In December 1955 Bill went to Ireland on home leave, visiting Rome en route. His return to Europe occurred shortly after the opening in Manchester of a 'foundation house' of the Society, with a view eventually to establishing a Province of the Society in Britain. The Superior General entrusted this project to priests of the Irish Province who were seconded to the work by their Provincial. Michael J. Walsh was the energetic superior of the project, and it was he who opened St. Augustine's House, Anson Road, Victoria Park, in October 1953. Much of Fr. Walsh's correspondence with the Irish Provincial in the early years concerned appeals for additional staff. It was against this background that Bill was transferred to the 'British district' of the Society in September 1956. On his arrival he was posted to St. Gerard's Overseas Centre, a 30 roomed house at 104 Denmark Road, Moss Side, Manchester, which was a Hall of Residence for overseas Catholic students at Manchester University. The students were mostly from the West Indies or Africa. Under the direction of Michael Gallagher (superior) and Bill, St. Gerard's became far more than a university hostel. A contemporary newspaper account noted: 'It keeps an open door to help and advise any of the 6,000 Black people who have settled in Manchester and district, regardless of religious or political beliefs'.

Bill spent six years in St. Gerard's, during which he not only helped to run the centre, but also assisted the work of promoting the Society. Subsequently Bill worked in promotion from Liverpool ('Holly Hedge, 138 Moor Lane, Gt. Grosby, Liverpool) and then served on the staff of the major seminary at Allerton Park, Yorkshire. His final posting was to the Province's headquarters at Manchester. Among the positions which he held over his years in England were that of editor of the Province's magazine and vocations director. Bill was a founding member of the British Province, erected in February 1968. He was a member of the first Provincial Council, appointed by the Superior General in 1968, and was a delegate to the first Provincial Assembly, in September 1973, at which he was elected vice Provincial. Bill fell ill in the autumn of 1977. He was hospitalised first in Dublin and then in England, until the time of his death.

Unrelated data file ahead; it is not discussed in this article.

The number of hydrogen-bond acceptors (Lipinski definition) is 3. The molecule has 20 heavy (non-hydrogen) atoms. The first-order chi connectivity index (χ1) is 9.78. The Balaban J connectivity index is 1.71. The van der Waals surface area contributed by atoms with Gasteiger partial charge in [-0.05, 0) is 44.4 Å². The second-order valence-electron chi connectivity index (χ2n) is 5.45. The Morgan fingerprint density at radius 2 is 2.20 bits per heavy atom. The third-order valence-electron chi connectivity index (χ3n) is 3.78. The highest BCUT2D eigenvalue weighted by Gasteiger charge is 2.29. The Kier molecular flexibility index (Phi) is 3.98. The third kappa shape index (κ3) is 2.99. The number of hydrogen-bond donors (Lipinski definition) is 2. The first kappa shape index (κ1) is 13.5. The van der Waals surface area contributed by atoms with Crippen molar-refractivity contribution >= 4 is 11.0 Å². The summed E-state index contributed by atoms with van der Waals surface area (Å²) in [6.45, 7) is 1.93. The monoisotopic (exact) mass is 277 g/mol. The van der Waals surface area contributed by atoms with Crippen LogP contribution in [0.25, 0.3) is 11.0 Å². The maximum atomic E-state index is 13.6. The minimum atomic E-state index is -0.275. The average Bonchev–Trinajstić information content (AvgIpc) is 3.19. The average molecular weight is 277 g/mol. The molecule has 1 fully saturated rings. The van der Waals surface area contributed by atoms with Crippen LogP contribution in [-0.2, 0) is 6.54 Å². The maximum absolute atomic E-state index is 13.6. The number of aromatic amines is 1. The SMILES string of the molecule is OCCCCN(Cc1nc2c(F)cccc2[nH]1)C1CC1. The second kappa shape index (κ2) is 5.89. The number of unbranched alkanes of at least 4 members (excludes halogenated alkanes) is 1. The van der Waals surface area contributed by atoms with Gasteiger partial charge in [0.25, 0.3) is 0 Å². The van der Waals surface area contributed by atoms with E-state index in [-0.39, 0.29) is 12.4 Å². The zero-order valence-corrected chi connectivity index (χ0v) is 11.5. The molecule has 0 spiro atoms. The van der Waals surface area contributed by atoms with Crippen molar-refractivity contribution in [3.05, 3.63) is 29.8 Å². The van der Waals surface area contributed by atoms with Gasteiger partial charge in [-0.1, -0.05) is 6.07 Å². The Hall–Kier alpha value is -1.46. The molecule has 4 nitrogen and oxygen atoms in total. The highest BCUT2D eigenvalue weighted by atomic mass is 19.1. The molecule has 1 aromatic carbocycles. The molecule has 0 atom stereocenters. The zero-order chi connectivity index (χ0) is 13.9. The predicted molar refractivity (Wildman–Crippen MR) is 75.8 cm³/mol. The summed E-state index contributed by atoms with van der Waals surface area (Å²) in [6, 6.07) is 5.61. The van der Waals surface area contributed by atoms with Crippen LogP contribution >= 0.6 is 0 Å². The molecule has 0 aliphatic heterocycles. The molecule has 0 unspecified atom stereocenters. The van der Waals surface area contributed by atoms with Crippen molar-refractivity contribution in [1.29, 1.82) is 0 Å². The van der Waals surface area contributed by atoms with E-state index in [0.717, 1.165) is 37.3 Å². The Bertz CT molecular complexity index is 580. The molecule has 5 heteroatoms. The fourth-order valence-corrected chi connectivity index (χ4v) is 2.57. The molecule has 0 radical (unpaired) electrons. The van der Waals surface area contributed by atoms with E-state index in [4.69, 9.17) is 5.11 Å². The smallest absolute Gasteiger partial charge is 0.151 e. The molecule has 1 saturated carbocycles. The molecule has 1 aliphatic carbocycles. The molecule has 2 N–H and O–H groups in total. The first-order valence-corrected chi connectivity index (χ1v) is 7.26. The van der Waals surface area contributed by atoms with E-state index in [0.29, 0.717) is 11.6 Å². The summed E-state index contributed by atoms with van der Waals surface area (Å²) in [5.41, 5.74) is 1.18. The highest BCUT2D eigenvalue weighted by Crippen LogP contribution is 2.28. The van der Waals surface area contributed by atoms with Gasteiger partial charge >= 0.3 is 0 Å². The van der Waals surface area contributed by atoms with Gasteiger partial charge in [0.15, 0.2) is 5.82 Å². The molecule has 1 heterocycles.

A colleague penned the following portrait of Bill: 'Bill was a very sociable person. He was generally very bright and cheerful. He was a beautiful singer and he used this gift not only in the church, but in the corridors, verandahs, and rooms of the mission. The news of his death was received with a great sense of loss in Ozoro. He had only been a few years there but enough to establish himself as a great character and a compassionate priest. He was the first parish priest of Ozoro. Bill is especially remembered in one small village called Uzere about 20 miles in the hinterland. He was the first to drive a motor car into the village. In his old banger of a car, Bill whistled and sang as he manoeuvred his way over bush paths and swamps to be greeted with excited acclamation by young and old all turned out to see this wonderful piece of machinery on four wheels. Bill himself stated that he had to circle the big Iroko tree in the centre of the town many times before their excitement finally subsided'. Bill is reputed to have been the first missionary to use an outboard engine for his canoe trips around the confluence of the Niger (the Delta region).

He is buried in Glasnevin cemetery, Dublin.